This year was not the best for concerts in Buffalo. There have been better years, during which you could have feasibly taken in three or four must-see shows a week, and this year wasn’t really one of them.
That might sound strange, but let me clarify. 2015 may not have been, pound for pound and show for show, the most well-stocked concert calendar year. But without a doubt, it was the most significant 12-month period for the local music lover in a good 20 years. That’s because we finally made the leap, not so much into the big time, as back to the big time. At long last, our days as a secondary concert market appear to be numbered. During the 1970s, everyone who was anyone came here. This year, it became not unreasonable to imagine that this would soon be the case once again. (Here’s something to be proud of, Buffalo: In a just-published piece on Statista.com, we’ve been named “one of the most concert-going cities” in the country.)
While 2015 was a good year for Canalside, Artpark, the Town Ballroom, Buffalo Iron Works, and a few other concert clubs and small theaters, the real “tell” in 2015 could be spotted in the listings for First Niagara Center.
You can tell an awful lot about the musical/cultural health of a city based on the amount of time its major arena sits dark, when not being used for sporting events. For what seems like far too long, a big-time concert at FNC was an anomaly, the exception, not the rule. This year, that changed, big time, kicking off in June, with the arrival of Rush on their R40 tour, and continuing with the Eagles during the summer, and a ridiculous run of top-tier performers – Paul McCartney, Dead & Company, Stevie Wonder – beginning in the fall. This streak has already been extended – Bruce Springsteen and AC/DC shows at FNC have already been announced, as have Top 40 gigs like Rihanna, Carrie Underwood, Justin Bieber, Demi Lovato & Nick Jonas, and Maroon 5. Of course, the breaking of the “no live music” reign at Ralph Wilson Stadium, with the midsummer appearance of the Rolling Stones marking the first major gig there in more than a decade, was not insignificant.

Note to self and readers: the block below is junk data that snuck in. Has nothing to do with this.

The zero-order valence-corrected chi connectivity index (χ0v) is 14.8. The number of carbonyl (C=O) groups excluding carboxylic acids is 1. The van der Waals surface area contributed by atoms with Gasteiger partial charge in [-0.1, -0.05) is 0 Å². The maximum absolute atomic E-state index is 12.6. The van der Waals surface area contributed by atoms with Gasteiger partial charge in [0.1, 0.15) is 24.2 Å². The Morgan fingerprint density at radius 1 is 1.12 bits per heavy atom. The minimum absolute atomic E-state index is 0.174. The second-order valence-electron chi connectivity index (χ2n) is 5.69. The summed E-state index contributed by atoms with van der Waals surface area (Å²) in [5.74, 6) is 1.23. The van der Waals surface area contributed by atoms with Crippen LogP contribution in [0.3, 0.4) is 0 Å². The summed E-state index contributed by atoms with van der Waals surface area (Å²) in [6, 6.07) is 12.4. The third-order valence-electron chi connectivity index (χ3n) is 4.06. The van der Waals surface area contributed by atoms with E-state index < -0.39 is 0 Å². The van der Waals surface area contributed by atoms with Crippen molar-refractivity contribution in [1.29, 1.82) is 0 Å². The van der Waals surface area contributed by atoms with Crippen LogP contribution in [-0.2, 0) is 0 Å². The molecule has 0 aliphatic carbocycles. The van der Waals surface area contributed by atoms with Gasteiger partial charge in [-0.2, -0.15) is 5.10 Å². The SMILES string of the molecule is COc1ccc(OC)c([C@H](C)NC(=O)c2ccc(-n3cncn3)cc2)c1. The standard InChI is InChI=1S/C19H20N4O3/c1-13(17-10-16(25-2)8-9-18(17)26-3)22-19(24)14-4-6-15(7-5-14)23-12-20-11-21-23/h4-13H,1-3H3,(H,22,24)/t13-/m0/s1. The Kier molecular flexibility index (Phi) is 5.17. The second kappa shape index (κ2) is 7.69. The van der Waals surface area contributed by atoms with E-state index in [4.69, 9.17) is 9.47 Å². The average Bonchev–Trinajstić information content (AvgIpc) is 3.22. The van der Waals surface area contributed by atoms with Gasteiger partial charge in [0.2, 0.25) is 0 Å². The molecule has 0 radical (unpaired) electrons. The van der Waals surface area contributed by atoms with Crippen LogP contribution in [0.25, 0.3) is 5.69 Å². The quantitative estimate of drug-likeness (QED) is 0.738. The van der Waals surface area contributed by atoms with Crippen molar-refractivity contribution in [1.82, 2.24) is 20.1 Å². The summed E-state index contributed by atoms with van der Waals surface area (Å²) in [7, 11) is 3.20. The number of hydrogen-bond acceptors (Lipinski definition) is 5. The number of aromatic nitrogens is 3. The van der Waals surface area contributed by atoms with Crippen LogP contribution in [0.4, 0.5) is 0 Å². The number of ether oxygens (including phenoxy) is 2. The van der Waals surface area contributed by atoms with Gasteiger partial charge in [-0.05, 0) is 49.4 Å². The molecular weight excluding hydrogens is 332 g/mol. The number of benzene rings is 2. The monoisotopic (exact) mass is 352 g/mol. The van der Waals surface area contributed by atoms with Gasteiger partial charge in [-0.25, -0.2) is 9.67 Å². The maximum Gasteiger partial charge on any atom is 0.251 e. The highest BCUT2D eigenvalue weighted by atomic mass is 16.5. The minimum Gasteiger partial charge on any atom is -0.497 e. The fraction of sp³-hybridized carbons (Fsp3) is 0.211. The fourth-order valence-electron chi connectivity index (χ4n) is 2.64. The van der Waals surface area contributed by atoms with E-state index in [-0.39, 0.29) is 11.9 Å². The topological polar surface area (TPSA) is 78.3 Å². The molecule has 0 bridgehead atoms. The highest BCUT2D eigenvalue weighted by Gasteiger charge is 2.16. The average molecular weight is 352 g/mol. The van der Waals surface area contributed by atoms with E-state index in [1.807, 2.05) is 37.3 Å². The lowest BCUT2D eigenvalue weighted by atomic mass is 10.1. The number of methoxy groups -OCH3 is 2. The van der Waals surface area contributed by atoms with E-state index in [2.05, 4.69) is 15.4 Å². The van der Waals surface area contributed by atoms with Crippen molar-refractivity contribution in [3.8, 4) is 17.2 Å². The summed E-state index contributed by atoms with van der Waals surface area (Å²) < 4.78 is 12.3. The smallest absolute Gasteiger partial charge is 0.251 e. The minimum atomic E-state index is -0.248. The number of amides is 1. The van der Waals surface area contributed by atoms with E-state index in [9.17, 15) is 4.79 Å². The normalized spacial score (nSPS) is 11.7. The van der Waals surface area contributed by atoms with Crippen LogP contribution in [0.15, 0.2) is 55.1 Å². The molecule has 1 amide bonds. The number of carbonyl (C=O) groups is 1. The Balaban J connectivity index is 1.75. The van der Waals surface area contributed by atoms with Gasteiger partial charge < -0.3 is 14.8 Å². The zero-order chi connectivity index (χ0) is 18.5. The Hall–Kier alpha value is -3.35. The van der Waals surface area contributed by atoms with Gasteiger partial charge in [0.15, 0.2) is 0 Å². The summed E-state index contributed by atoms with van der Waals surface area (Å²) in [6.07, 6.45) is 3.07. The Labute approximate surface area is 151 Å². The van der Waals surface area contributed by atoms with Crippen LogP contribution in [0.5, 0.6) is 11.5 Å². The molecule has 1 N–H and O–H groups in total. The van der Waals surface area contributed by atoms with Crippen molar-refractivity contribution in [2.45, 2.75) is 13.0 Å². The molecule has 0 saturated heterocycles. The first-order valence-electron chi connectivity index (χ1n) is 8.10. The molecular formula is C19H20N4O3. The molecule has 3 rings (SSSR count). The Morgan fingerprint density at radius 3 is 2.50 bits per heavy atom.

For the 25 years I’ve called Buffalo home, there has never been a shortage of great live music. But in 2015, we started bringing the biggest names to town on a routine basis for the first time since the mid-’70s. Fittingly, for the first time since I’ve been here at The Buffalo News, my looking-back list of the year’s best concerts includes a majority of big-name, big-venue shows. Here, in order of their face-melting-ness and unforgettable-ness, are my favorites from the year. (Note: I was on vacation during a few of the year’s biggest and, by most accounts, best shows, including the Stones Ralph Wilson Stadium show, so I have not included them in my list.)
Stevie Wonder, First Niagara Center, Nov. 19 – Wonder’s first Buffalo show in decades simply blew all the others out of the water. The sound quality, the level of musicianship, the setlist choices, the length – four hours – the ease and grace with which the leader of the band conducted himself, and the feeling of necessity surrounding the event in the wake of the brutal assassinations in Paris – these combined to make Wonder’s “Songs in the Key Of Life” tour stop one for the ages.
Dead & Company, First Niagara Center, Nov. 11 – John Mayer joined most of the surviving members of the Grateful Dead for an unerringly triumphant walk through the history of Dead music. This one seems to have surprised a lot of people who had figured Dead & Company to be merely a cash-grab. Instead, we got an inspired and inspiring evening of music.
Paul McCartney, First Niagara Center, Oct. 22 – Let’s face it – McCartney could have been terrible, and we still would’ve been psyched that he chose to play in Buffalo for the very first time ever, either as a Beatle, the leader of Wings, or a solo artist. That he and his band offered a lengthy and mostly outstanding set – I say mostly outstanding, because there were a few moments when the 73-year-old McCartney’s voice was not quite up to the task of nailing the highest notes, and if your name is Paul McCartney, the standard by which you are being measured is incredibly high – made the steep ticket price and the difficulty some encountered when trying to score a ticket easier to swallow.
My Morning Jacket, Artpark, July 22 – All the elements agreed. Great material, a fantastic singer in Jim James, great sound, great weather and a cool, into-it and respectful crowd. That’s all we ever need, right?
Rush, First Niagara Center, June 10 – The greatest progressive rock power trio of all time, playing their hearts out for three-plus hours during a twin-set show that offered as a retroactive tour from the present day until the very beginning, 40 years back. Outstanding.